Now there is Football Manager. But in the beginning, there was Football Manager. Programmed at home by Kevin Toms, it was the genre-creating masterpiece of the early 1980s. Three and a half decades later, he tells us why he’s remaking the game as an app. And how he needs your help.
Kevin, you’re the daddy of football manager games, how does that feel?
Well, it’s not something I planned! It happened because I was driven to do it in the first place. I’d been inventing games for quite a while as a hobby, board games and ball games. Then I became a computer programmer and I started to put the two things together.
But the industry was very different in those days, wasn’t it?
Yes, and this is the bit that surprises people; there wasn’t even a shop for computer games. Not one. The only way you could buy computer games was by mail order. You programmed the game and then you took out advertisements. Some games were simply released as pages of code printed out in magazines for you to input yourself. They would publish those listings, often hexadecimal listings, but the print industry wasn’t computerised at the time. It was all done by technicians who had to lay out the print by hand. They were used to putting words and sentences together, not reams of hexcodes. And, of course, they would make mistakes. It was common for these magazines to have to issue apologies the following month explaining that the reason the reader had spent hours entering code only to have the game fail to load was a printing error.
How long did it take to build Football Manager?
It took about a year, I think. Most of 1981. It was launched in January 1982 on the TRS-80 and I was able to do it on the ZX81 as well, but only with the 16k additional RAM pack. It needed that. I did it part-time while I worked as a programmer for the Open University.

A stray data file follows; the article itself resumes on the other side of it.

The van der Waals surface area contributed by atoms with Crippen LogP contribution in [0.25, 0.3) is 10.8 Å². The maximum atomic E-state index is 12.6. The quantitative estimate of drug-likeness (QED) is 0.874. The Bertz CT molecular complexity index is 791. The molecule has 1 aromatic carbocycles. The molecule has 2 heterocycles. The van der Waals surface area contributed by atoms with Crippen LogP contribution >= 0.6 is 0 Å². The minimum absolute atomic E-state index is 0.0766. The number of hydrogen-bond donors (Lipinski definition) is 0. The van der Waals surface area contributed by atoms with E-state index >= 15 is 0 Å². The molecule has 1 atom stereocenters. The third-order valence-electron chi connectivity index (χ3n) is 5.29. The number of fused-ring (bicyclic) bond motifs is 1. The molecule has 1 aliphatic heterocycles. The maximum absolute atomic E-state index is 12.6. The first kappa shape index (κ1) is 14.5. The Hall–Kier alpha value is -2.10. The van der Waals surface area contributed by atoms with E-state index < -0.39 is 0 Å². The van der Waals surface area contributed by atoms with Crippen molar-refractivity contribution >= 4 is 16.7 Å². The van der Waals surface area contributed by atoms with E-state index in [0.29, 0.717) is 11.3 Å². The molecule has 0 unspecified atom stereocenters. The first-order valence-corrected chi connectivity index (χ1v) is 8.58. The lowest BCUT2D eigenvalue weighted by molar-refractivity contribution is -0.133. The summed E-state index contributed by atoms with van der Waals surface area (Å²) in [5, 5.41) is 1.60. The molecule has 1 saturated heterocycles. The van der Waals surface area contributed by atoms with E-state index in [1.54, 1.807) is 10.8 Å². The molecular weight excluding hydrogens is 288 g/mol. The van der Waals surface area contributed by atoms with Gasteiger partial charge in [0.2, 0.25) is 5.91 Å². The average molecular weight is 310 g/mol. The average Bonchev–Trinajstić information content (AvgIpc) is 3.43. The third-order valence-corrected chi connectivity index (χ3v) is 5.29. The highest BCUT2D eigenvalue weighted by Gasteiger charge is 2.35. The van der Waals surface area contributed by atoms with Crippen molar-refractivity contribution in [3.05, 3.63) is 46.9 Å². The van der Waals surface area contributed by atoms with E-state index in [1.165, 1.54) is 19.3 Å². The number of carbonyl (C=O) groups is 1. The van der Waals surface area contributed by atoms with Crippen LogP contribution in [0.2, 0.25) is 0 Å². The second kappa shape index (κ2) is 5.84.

Nowadays, the football management genre is well know, but you were the first to market the concept of, well, pretending to be in charge of a football team. Where did that come from?
I love football. I can watch hours of football, just relaxing and looking at the strategy. I’ve always been like that. I always found it fascinating and that’s why I tried to make it work as a board game, getting the player to win games and climb up the league. But it just wasn’t quite as good as a board game. There were problems in calculating the league table and the fixture list. But when I got hold of a computer I thought, well this could do that.
And while publishers spend millions now in their battle for licensing rights, you were able to use real player names like Eric Gates and Phil Parkes right from the start.
Yes, there were no issues at that time. Nobody was looking at that. The industry that owns the licences had no interest at all in computer games.
When did you know it was a hit?
There were lots of little moments, but ultimately I knew it was doing well because it lasted. It wasn’t a fashion game that came in and went out after a couple of months. It continued to be successful for a number of years. But the day that WHSmiths placed an order for a couple of thousand copies was a mindblowing moment. At that time, I was still working in a full time job and manufacturing the game in a back bedroom.
How did you physically manufacture the games?
On a cassette recorder.
So every time someone ordered, you had to get a cassette out and record them a copy of the game?
Yeah! I had a production line running. I was in a one bedroom flat, the tape recorder was in the bedroom and it made a noise, if you can recall that noise. (ED’S NOTE: Imagine a fax machine having a particularly intense and prolonged orgasm) I think it took about fifteen minutes to record the game and I would just put them on in the evening, go and watch TV and then I could hear it when it finished, get up and go and put another one on. That was how it was done, getting up and down every fifteen minutes.
But there was one controversial feature in Football Manager that nearly made me cry when I first discovered it and that was to have the players’ skill levels reset at random at the end of the season.